Stronger Law in Massachusetts Prevails Over P.L. 94-142, Federal Court Rules
A federal appeals court has ruled that schools must use state law as a standard in serving handicapped students where its provisions exceed federal law.
The ruling by the U.S. Court of Appeals for the First Circuit in David D. v. Dartmouth School Committee also allows state education officials to be challenged in federal court on the basis of state standard and law.
Lawyers familiar with the case said last week that because some 12 states have laws with provisions stronger than those of the federal Education for All Handicapped Children Law, P.L. 94-142, the ruling could have a "very important impact" on special education.
The case is the first to address the implications of the U.S. Supreme Court's ruling last year in Pennhurst v. Halderman, which stated that under the 11th Amendment state law cannot be in most instances applied against states officials in federal court.
That ruling also raised but did not address, lawyers said last week, the question of whether state laws can be in effect "incorporated" into federal law, thereby taking precedence over it.
Because the First Circuit Court answered that question affirmatively in the David D. case, the lawyers said, it opened the way for federal-court enforcement of state law against state and local officials.
The Massachusetts case involves a handicapped student named David D., now 19, whose parents had asked school officials for several years to place their son in a residential school for the mentally retarded.
However, school officials refused, saying David received appropriate education through a special-education program at Dartmouth High School.
In 1983, David's parents filed suit in district court, asking that their son be placed in a residential home.
Massachusetts law states that schools must "maximize the potential" of a handicapped student, and the parents argued that the special placement was needed for that reason. But state officials countered that the language of the state law did not mandate that type of placement for the youth, and that the law was similar in essence to P.L. 94-142.
In a 1982 decision, Board of Education of the Hendrick Hudson Central School District v. Rowley, the U.S. Supreme Court had ruled that although P.L. 94-142 requires that schools provide a "free and appropriate education" to all handicapped children, it does not obligate the schools to "maximize the potential" of such children.
But the district court ruled last October that state law, when it is more stringent than federal law, "operates to determine what an appropriate education requires for a particular child in a given state."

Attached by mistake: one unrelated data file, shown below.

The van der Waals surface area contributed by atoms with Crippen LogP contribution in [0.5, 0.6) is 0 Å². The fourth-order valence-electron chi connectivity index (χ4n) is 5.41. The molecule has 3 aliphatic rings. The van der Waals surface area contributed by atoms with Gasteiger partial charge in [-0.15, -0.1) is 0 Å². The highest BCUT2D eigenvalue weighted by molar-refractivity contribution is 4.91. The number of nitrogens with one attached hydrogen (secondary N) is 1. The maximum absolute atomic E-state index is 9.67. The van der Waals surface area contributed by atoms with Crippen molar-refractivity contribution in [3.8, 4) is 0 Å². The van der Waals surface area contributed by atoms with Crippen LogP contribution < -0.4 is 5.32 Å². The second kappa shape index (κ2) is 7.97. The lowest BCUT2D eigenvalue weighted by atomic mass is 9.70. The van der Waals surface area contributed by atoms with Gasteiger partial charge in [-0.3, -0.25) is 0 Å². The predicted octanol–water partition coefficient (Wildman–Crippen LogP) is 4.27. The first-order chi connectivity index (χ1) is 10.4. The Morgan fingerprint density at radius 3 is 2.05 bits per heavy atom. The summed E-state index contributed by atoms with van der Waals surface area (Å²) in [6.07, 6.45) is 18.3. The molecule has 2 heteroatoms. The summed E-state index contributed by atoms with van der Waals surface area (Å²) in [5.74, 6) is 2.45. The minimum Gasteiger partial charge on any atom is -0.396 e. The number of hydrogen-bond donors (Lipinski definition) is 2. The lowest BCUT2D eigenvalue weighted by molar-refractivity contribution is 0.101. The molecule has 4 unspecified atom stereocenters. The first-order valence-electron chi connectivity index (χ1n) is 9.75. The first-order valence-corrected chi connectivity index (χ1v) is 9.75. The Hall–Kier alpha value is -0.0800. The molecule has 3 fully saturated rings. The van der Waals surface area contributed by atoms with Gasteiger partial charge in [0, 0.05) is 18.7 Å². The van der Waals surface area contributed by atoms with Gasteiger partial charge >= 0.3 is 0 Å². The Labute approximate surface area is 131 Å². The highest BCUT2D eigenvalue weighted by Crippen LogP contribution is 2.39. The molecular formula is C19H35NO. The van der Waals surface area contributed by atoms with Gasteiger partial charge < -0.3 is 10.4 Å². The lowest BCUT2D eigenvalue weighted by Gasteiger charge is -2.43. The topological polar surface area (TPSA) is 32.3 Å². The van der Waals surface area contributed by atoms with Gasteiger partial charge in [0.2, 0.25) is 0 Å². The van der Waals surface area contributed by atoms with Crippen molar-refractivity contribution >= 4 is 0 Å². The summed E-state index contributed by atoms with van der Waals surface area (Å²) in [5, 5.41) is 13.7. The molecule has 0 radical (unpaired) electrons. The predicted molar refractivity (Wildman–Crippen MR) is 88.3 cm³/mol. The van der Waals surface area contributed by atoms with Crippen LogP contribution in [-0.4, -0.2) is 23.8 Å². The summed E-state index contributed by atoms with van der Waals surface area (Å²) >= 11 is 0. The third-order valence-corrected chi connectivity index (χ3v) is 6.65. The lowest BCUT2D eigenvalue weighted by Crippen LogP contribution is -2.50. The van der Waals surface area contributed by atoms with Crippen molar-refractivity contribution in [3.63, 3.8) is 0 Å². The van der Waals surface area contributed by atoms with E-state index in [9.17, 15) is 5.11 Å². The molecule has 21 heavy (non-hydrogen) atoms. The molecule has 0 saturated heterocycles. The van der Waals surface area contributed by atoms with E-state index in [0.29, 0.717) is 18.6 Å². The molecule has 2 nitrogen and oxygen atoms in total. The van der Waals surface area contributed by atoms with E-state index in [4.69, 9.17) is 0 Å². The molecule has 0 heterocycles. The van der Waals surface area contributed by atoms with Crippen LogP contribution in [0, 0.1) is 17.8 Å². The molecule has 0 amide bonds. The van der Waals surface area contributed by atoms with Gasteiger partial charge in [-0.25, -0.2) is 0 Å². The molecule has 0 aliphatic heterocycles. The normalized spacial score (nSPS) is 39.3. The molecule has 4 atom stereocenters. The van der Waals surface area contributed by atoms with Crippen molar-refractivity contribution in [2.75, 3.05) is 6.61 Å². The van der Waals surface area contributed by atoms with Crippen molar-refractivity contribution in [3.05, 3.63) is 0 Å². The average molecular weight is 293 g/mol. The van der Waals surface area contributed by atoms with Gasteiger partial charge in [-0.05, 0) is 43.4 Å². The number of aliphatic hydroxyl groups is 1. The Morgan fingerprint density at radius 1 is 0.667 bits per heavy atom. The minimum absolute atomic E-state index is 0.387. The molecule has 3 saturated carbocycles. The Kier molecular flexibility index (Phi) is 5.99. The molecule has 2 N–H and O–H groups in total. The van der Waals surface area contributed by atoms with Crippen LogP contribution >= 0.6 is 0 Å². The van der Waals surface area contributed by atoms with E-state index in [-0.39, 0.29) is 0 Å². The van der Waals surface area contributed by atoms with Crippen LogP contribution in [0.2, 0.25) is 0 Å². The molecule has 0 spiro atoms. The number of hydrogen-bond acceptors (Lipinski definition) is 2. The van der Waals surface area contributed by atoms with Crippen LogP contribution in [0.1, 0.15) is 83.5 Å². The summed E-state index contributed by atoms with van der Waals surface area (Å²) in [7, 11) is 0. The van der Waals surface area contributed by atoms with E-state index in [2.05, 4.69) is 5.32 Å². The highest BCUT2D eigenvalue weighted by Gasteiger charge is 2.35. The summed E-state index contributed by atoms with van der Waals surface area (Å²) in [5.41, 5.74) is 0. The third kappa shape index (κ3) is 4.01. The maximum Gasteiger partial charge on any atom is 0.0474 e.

In its 2-to-1 decision, the First Circuit Court held that it did not "discern any intention that the federal act preempts and reduces all state standards to the federal minimum."
The ruling reaffirmed a 1984 First Circuit ruling in another special-education case, Burlington v. Department of Education. However, Robert Crabtree, a lawyer who filed a friend-of-the-court-brief on behalf of the Federation for Children with Special Needs, a Massachusetts advocacy organization, stated that the Burlington case did not specifically focus on the issue of a higher state standard. He noted that when the case was ultimately decided by the U.S. Supreme Court earlier this year, the issue of incorporation was never addressed.
"David D. is incredibly important," Mr. Crabtree said. "It is the first decision in Massachusetts to turn on the question of the application of a higher state standard."
The appeals court held that because the federal special-education law includes the statement that a "free and appropriate education" must be made available "in accordance with state-education agency standards," state law is incorporated in the federal statute, and therefore the state law can be challenged in a federal court.
The court ruled that the Pennel13lhurst decision also does not apply because P.L. 94-142 was enacted by the Congress to ensure that handicapped children have equal protection under the 14th Amendment. The Congress clearly stated in the preamble to the statute that P.L. 94-142 was an "equal-protection law," the judges held.
Richard Howard, a lawyer for the plaintiffs in the case, said that the Congress "has the authority to override any state immunity from a suit if it is using its authority under the 14th amendment."
"This ruling really negates the im-4pact of Pennhurst," said Kathleen Boundy, staff attorney with the Center for Law and Education, a Massachusetts legal-aid organization.
"Had the appeals court ruled the other way, we would really have two standards," she added. "We would be denying the parents of handicapped children the right to obtain a free and appropriate public education in federal court."
"This is the first time that the courts have actually addressed explicitly not only the question of whether the state statute takes precedence, but whether Massachu8setts does in fact have a higher statute," Ms. Boundy said.
Kim Murdock, assistant state attorney general, agreed that the ruling may have a "very important impact."
Ms. Murdock said the ruling not only brings into question the precedence of state over federal law, but also the interpretation of the state's special-education law.
"I disagree that our state law is stronger," she said. "It's different and older, but our state department of education has always viewed [P.L. 94-142 and Massachusetts state law] as requiring the same thing."
Ms. Murdock said that her office is considering a Supreme Court appeal.